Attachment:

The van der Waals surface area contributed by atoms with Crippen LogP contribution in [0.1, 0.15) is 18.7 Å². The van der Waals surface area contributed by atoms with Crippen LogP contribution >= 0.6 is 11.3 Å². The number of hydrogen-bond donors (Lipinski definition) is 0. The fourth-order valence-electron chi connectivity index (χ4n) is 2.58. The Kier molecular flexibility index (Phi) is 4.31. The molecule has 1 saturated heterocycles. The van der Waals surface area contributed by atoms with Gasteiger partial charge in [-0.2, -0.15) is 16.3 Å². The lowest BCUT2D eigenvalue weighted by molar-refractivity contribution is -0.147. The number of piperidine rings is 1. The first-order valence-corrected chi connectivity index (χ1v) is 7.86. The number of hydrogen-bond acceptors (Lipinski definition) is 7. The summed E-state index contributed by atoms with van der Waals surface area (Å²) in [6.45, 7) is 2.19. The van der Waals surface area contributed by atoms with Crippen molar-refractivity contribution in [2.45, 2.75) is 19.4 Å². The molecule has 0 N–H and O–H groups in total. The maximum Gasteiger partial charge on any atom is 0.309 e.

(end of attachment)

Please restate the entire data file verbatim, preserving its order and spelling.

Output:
The van der Waals surface area contributed by atoms with Crippen LogP contribution in [0.1, 0.15) is 18.7 Å². The van der Waals surface area contributed by atoms with Crippen LogP contribution >= 0.6 is 11.3 Å². The number of hydrogen-bond donors (Lipinski definition) is 0. The fourth-order valence-electron chi connectivity index (χ4n) is 2.58. The Kier molecular flexibility index (Phi) is 4.31. The molecule has 1 saturated heterocycles. The van der Waals surface area contributed by atoms with Gasteiger partial charge in [-0.2, -0.15) is 16.3 Å². The lowest BCUT2D eigenvalue weighted by molar-refractivity contribution is -0.147. The number of piperidine rings is 1. The first-order valence-corrected chi connectivity index (χ1v) is 7.86. The number of hydrogen-bond acceptors (Lipinski definition) is 7. The summed E-state index contributed by atoms with van der Waals surface area (Å²) in [6.45, 7) is 2.19. The van der Waals surface area contributed by atoms with Crippen molar-refractivity contribution in [2.45, 2.75) is 19.4 Å². The molecule has 0 N–H and O–H groups in total. The maximum Gasteiger partial charge on any atom is 0.309 e.